To: Scott B.
From: Geoffrey Klempner
Subject: The justification of induction
Date: 15th March 2011 11:28
Thank you for your email of 3 March, with your essay for the University of London BA Methodology module, in response to the question, 'Is it possible to justify the claim that inductive reasoning is a reliable method of acquiring true beliefs? If it is explain how. If it is not, explain the consequences for our inductive practices.'
This is a good essay. My impression is that you have relied quite heavily on the text book for your answer. Which is OK, I'm not criticizing you for that. The basis for this hypothesis would be difficult to formulate in the way that you have formulated the inductive inference regarding emus, but it is based on my subjective impression, no more than that, that some of the language that you use is textbook-ese rather than essay-ese. I'm hearing your voice, as it were, but not all of the time.
I am taking into account the fact that the work you have sent me has shown a steady improvement, and that in the past you have shown yourself to be articulate, especially when it comes to expressing or explaining a philosophical problem in a way which the reader will find gripping, an ability which not all of my UoL students possess to the same degree.
Because this is in many ways a text-book answer, it is difficult for me to find any objections to what you say. In an examination, you would get a good mark for this. So what I am going to do instead is try to look at things a bit from the side, in the hope that this might stimulate you to ask questions that you might not have considered.
There are really two questions that need to be unpacked. One concerns the challenge to inductive reasoning, as such, posed by Hume. Hume has an ulterior purpose: he is seeking to demolish the traditional claims of philosophy in order to make room for his new science of human nature. I don't think it is too far fetched to see Hume as aspiring to be the Newton of the human mind. The object of the exercise is to undermine the whole idea of 'justification' and 'reason' as it had hitherto been understood.
Today, a Humean naturalism is assumed as the starting point of much of philosophy of science and methodology. Yet we still speak of 'justification' and 'reasons', 'good grounds' for beliefs, and so on. That is because science has a vested interest in making choices between theories, deciding when the evidence is sufficiently strong to support a given theory, or when two or more theories are equally well supported. How are these choices to be made?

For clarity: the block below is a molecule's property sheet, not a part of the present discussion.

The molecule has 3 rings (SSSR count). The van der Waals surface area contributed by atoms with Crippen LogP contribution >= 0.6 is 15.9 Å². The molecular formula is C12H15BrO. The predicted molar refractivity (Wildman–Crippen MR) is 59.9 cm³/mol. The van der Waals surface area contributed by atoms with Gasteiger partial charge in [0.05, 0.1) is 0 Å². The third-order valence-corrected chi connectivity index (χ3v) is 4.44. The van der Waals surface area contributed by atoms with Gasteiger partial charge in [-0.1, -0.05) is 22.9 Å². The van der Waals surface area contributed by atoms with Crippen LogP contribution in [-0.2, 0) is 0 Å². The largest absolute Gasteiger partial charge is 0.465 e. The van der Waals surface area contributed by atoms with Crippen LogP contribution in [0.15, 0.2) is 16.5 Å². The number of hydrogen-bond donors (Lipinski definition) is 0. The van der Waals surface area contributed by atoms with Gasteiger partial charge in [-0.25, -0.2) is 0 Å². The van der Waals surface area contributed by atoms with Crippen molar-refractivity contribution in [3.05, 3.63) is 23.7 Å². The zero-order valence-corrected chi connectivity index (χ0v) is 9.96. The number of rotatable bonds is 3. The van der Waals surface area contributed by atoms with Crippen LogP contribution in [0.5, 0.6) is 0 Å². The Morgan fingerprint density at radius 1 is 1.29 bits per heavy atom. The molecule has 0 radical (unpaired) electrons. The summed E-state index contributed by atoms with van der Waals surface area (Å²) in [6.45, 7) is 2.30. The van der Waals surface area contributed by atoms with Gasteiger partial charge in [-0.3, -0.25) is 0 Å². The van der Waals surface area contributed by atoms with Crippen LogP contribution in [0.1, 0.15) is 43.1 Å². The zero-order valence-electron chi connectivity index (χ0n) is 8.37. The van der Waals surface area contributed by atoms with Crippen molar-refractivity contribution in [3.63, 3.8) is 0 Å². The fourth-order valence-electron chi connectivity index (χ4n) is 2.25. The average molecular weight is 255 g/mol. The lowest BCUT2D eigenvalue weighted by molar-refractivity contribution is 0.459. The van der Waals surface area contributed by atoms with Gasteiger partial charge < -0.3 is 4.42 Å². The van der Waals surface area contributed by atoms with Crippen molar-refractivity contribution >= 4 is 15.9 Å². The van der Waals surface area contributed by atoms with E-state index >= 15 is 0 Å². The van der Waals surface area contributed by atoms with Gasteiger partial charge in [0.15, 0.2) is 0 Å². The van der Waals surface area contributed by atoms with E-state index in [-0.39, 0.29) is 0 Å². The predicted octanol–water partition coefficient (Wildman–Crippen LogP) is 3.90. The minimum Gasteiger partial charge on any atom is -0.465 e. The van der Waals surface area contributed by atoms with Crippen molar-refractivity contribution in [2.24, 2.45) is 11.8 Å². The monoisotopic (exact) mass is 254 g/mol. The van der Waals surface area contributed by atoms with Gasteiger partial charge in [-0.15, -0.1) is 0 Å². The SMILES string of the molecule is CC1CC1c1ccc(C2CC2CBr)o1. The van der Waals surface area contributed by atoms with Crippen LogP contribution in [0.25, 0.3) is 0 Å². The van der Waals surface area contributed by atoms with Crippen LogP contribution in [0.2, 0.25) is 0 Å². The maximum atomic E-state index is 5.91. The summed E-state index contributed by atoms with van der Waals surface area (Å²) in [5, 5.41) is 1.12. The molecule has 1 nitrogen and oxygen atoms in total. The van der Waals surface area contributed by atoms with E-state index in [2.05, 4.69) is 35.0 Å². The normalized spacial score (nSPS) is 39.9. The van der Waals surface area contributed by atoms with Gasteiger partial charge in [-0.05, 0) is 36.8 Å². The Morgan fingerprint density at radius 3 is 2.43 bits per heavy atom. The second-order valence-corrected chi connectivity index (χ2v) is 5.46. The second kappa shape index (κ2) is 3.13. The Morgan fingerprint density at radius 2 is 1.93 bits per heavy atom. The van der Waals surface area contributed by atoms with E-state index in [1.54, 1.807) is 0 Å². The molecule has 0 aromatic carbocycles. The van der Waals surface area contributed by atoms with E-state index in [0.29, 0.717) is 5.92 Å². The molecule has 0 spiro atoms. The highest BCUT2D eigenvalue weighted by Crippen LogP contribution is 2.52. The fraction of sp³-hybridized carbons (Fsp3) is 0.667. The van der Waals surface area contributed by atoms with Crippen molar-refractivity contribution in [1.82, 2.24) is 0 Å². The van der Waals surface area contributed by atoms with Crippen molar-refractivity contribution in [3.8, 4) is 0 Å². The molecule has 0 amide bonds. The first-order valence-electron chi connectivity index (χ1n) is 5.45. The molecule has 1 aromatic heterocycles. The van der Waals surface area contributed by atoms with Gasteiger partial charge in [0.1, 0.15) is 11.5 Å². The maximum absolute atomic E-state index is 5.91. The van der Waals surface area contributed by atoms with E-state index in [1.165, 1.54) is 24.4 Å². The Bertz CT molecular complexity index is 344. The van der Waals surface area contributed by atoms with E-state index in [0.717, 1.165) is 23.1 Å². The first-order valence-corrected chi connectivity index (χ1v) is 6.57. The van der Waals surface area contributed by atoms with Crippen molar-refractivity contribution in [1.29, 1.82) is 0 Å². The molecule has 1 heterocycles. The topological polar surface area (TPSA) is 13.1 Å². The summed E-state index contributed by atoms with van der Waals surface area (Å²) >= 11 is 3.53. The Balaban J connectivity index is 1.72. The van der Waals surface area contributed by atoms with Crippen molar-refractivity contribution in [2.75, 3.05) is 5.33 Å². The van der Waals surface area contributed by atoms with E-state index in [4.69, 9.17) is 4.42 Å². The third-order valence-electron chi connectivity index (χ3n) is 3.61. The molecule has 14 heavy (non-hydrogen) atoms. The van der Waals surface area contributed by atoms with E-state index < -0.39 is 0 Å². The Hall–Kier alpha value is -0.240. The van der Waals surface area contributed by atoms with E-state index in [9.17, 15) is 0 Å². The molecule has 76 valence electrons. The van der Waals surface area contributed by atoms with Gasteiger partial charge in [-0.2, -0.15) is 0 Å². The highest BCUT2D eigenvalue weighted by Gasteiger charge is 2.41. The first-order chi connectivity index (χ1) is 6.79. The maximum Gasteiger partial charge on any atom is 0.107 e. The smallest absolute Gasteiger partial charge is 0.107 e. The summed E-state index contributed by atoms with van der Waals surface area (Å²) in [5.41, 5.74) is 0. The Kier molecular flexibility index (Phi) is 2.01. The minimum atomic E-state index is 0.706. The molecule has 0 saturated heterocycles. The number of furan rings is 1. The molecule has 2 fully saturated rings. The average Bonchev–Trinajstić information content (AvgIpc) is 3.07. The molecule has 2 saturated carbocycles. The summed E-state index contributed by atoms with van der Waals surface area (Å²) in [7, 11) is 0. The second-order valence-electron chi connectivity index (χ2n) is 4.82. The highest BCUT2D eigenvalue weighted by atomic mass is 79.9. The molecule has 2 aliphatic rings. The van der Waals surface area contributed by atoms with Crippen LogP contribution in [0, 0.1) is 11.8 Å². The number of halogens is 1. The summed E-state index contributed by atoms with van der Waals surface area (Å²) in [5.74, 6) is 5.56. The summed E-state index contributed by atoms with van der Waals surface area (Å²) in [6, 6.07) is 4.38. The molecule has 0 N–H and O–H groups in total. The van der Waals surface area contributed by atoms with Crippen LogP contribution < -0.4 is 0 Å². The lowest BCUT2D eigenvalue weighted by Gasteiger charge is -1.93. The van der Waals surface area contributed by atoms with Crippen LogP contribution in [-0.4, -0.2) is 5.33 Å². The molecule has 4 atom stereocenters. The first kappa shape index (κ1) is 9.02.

One can speak of 'external' and 'internal', not in the sense which you use, i.e. externalist and internalist theories of justification, but rather in Carnap's sense of a distinction between questions about a given framework -- in this case, the framework of hypothesis formation, inductive reasoning, etc. as employed in science -- and questions within the framework, such as whether a particular theory is sufficiently well supported, where the validity of the framework does not come into question. (Look up 'Carnap on internal and external questions' in Google.)
I can well understand someone like Stephen Hawking complaining that contemporary philosophy of science fails to address the interests and concerns of working scientists. The idea that one can argue over whether induction, as such, is 'justified' or not seems absurd, especially when one considers the real challenges which scientists face, not just concerning how one decides between theories, but more often how one finds a single theory that 'works'. I think he has probably over-stated the case (you might say, a typical example of an expert in one field making pronouncements in a field where one lacks expertise) but even so there is a worry that much philosophy of science and methodology is now seen as irrelevant to science.
I suspect that there is a false assumption lurking here, which it is the duty of philosophy to bring to light, which is in a way the legacy of the 'school philosophy' that Hume sought to demolish. Scientists believe, they have to believe, that what they do expands human knowledge. And yet, in so many cases, the decisions we make, say, concerning 'how well' evidence supports a given theory cannot be further justified or supported by reasoning. Science is, at bottom, 'unscientific'. The argument for the alleged circularity in attempts to justify inductive reasoning 'as such', can equally be applied to 'internal' questions (in Carnap's sense) about the decisions working scientists make, the debates in the pages of Physics journals for example. There is no 'method' or higher court of appeal, only the judgements of working scientists, the only ultimate test for which is agreement with the judgements of other working scientists.
This is the 'problem of induction' with a vengeance. Because this isn't about whether we should practice induction at all (no-one is seriously saying we shouldn't not even Popper -- who is still interested in 'corroboration') but about what counts as good science, if indeed there is anything that philosophy can contribute to this debate.
All the best,